Hydrocarbons with the same composition but different atomic arrangements are called isomers (ex: Butane and Isobutane - C4H10)
H H C H H C H H C H H C H H

H H C H H H H C H C H C H H

Butane

Isobutane

These isomers have different properties (e.g. b.p.) Two types of isomerism are possible: stereoisomerism and geometrical isomerism.

Stereoisomerism
Stereoisomerism: atoms are linked together in the same order, but can have different spatial arrangement 1 Isotactic configuration: all side groups R are on the same side of the chain. 2 Syndiotactic configuration: side groups R alternate sides of the chain. 3 Atactic configuration: random orientations of groups R along the chain.

Geometrical isomerism
Geometrical isomerism: consider two carbon atoms bonded by a double bond in a chain. H atom or radical R bonded to these two atoms can be on the same side of the chain (cis structure) or on opposite sides of the chain (trans structure).

Cis-polyisoprene

Trans-polyisoprene

Summary: Size Shape -Structure

Thermoplastic and Thermosetting Polymers


The response of a polymer to mechanical forces at elevated temperatures is related to its dominant molecular structure. Thermoplast (thermoplastics: Polymer that soften when heated (and eventually liquefy) and harden when cooled processes that are totally reversible and may be repeated. Example (polyethylene, most linear polymers. Thermoset (thermosetting polymers: Polymers became permanently hard when heat is applied and do not soften upon subsequent heating. Examples: vulcanized rubbers, epoxies, phenolics, etc.

Copolymers (composed of different mers)


Copolymers: at least two different types of mers, can differ in the way the mers are arranged:

Random copolymer

Alternating copolymer

Synthetic rubbers are copolymers

Block copolymer

Graft copolymer

Polymer Crystallinity
The crystalline state may exist in polymeric materials. Atomic arrangement in polymer crystals is more complex than in metals or ceramics (unit cells are typically large and complex).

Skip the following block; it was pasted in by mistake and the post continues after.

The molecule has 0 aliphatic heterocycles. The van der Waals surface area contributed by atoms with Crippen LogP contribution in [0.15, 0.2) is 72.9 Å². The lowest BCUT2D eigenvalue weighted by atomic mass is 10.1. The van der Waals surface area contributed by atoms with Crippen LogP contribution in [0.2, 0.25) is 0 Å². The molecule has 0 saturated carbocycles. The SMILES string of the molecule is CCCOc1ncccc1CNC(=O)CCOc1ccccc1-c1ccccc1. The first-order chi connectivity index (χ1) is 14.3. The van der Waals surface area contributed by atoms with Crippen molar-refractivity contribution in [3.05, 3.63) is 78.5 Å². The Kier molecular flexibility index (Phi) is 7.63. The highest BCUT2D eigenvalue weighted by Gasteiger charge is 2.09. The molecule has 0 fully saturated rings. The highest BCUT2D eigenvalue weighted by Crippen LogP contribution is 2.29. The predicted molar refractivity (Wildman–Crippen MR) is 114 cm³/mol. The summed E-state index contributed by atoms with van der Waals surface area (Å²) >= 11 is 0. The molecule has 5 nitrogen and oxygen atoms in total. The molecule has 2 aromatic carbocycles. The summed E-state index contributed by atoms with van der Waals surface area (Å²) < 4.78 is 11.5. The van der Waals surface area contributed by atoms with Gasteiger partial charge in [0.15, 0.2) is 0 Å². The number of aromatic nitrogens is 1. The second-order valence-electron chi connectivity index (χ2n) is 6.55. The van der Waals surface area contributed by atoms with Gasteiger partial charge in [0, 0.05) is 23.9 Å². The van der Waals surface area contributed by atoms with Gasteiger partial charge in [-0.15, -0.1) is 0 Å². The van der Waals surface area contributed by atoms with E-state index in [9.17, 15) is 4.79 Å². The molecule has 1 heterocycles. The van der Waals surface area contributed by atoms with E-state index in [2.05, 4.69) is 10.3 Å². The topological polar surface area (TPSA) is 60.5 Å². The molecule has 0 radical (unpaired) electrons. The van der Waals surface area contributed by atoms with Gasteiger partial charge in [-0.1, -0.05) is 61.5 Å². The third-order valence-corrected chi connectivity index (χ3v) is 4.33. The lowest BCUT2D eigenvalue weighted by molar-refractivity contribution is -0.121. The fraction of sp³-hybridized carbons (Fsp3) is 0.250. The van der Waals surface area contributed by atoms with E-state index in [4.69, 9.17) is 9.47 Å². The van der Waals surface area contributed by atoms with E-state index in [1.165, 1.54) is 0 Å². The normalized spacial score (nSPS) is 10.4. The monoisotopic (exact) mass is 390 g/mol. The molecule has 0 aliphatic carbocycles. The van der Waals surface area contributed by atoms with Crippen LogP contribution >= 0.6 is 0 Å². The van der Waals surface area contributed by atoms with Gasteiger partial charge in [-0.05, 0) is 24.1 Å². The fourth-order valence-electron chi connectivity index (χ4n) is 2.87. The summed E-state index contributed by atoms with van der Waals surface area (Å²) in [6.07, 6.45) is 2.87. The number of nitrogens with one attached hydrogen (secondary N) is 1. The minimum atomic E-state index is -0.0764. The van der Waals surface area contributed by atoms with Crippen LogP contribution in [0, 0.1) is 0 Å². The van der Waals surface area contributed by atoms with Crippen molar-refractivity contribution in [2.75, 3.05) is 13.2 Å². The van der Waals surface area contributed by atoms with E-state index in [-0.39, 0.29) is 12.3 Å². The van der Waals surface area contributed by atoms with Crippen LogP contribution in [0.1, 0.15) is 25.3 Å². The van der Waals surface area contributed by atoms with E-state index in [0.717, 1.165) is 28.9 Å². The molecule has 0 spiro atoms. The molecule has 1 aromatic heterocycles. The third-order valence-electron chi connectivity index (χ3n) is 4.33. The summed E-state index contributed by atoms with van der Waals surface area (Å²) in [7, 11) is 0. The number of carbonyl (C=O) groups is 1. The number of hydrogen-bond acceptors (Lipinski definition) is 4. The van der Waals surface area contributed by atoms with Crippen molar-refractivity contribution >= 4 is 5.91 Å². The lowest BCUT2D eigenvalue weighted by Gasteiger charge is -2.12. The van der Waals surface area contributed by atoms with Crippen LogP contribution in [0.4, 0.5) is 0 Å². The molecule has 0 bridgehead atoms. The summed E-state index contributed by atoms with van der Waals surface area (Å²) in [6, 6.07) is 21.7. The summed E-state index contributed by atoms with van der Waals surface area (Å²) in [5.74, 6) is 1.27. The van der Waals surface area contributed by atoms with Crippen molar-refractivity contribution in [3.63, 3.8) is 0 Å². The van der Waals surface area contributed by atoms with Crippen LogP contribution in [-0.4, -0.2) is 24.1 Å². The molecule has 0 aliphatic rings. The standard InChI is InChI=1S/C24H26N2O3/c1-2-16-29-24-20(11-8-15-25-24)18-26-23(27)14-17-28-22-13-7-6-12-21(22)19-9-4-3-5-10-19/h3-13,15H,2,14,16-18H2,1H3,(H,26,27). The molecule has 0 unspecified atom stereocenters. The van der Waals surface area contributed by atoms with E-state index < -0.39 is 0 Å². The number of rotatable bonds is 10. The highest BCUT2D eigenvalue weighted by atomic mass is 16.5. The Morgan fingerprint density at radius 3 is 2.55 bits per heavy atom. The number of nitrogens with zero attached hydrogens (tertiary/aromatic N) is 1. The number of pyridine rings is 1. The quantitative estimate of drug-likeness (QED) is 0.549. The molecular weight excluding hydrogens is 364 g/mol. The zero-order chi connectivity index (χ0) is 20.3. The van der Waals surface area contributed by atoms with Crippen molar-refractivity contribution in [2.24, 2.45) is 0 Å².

Polyethylene Polymer molecules are often partially crystalline (semi-crystalline), with crystalline regions dispersed within amorphous material.

Crystalline polymers are denser than amorphous polymers, so the degree of crystallinity can be obtained from the measurement of density:

C ( S A ) %Crystallinity = x100 S ( C A )
c: Density of perfect crystalline polymer A: Density of completely amorphous polymer s: Density of partially crystalline polymer that we are analyzing

Polymer Crystals
Thin crystalline platelets grown from solution - chains fold back and forth: chain-folded model

The average chain length is much greater than the thickness of the crystallite

Polyethylene

Spherulites: Aggregates of lamellar crystallites ~ 10 nm thick, separated by amorphous material. Aggregates approximately spherical in shape.

Photomicrograph spherulite structure of polyethylene

Mechanical Behavior of Polymers


The mechanical properties of polymers are specified with many of the same parameters used for metals. But polymers are highly sensitive to the rate of deformation (strain rate), the temperature and the environment.
A: Brittle Polymer B: Plastic Polymer C: Elastomer

The stress-strain behavior can be brittle (A), plastic (B), and highly elastic (C) Deformation shown by curve C is totally elastic (rubber-like elasticity). This class of polymers elastomers

Modulus of elasticity defined as for metals Ductility (%EL) defined as for metals Yield strength - For plastic polymers (B), yield strength is defined by the maximum on curve just after the elastic region (different from metals) Tensile strength is defined at the fracture point and can be lower than the yield strength (different from metals) Moduli of elasticity Polymers: ~ 10 MPa - 4 GPa Metals: ~ 50 - 400 GPa Tensile strengths Polymers: ~ 10 - 100 MPa Metals: 100s - 1000s MPa Elongation Polymers: up to 1000 % in some cases Metals: < 100%